Electric Cars: are they really an answer?

Before we all jump on the (electric) band wagon, take a moment to look up images of Lithium mines on line.  Lithium is a rare commodity, mined by open cast techniques, and existing mines have torn up huge swathes of forest and prairies.  To achieve the numbers of electric vehicles this government expects to be on the road in the next few years, assuming there is that much Lithium available, how many thousands of square miles will be trashed to power them?

Also, lithium batteries do have a life span: think of the number of phones that are ditched because the battery no longer takes charge? More vast quarries?

And finally, how is spent lithium recycled... anyone know?  It has been glossed over.

  • I agree with you. Battery powered cars aren't the answer IMO. As well as your points, the batteries aren't cheap and don't have great life expectancy.
  • I'd like to know how they are going to produce all the extra electricity needed to charge these cars up, oil-fired power stations? Also they use a huge amount of energy to manufacture the batterys. Improved public transport & foot power where possible is a better answer.

    Best wishes

    Hazel in the Gironde estuary, France

  • I remember back in 2009 when we were about to buy a petrol driven car, the government suddenly piped up we should be buying diesel cars instead so reluctantly we changed our decision at the very last moment and opted on their advice and recommendation to go diesel only to find a few years later that they were trashing the idea of diesel for the same reasons that we were originally opting for a petrol driven vehicle; we also had the VW recall for the cheat software and regretted following governments directive. We have kept our car for over 10 years and had given thought to replacing it with an electric vehicle but it is such early days yet to understand all the pros/cons of fully electric, plus the fact that new builds (including our new apartment which we are shortly to move in to) does not insist on placing a charging point on site thus making it very difficult to choose electric should we have felt that was the way to go. Even the councils are giving new planning consents without the requirement for charging points so if the government are insistent on being fully electric in the future they are not being supported by local councils. Clearer advice and an understanding of the impact that lithium batteries and their manufacturing has on the environment still unclear, our next car will be petrol.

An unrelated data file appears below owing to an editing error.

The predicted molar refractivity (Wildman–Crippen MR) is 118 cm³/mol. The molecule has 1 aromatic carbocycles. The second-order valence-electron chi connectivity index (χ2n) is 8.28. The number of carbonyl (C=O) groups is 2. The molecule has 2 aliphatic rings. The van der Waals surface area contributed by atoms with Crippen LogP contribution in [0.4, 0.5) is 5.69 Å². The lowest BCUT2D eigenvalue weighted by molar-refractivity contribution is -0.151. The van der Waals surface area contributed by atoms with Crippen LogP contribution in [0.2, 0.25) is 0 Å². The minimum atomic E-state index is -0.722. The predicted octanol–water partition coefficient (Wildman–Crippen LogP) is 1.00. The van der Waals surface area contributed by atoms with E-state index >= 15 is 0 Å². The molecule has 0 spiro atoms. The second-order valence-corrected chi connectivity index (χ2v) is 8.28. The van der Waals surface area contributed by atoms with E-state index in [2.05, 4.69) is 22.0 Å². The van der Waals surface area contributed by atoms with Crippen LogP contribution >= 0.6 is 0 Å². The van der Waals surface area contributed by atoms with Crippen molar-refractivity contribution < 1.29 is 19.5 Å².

Regards, Hazel 

    "Each kindness shown to birds or men is sure to flutter back again" 

  • Where do I start!

    The propaganda machines are in full swing to 'con'-vince us we have to make the change.

    First, I'm all for looking after the environment, at the right cost, something which I fear isn't happening. A brief digression is HS2, which is impacting my local area quite heavily, with woodland being removed at an alarming rate.

    Anyway, back to the subject, electric cars.

    You're right about the lithium availability, and batteries having a limited lifespan, as do all batteries.

    Now that the UK govt has decreed come 2035 there will be no new fossil fuel vehicles on sale, so hopefully the infrastructure required to charge these cars, and keep them charged will e in place by then.

    I'm not holding my breath on that one, but something will need to be done, not just the availability of charging points at suitable locations away from the home, ie filling/charging stations and motorway service stations.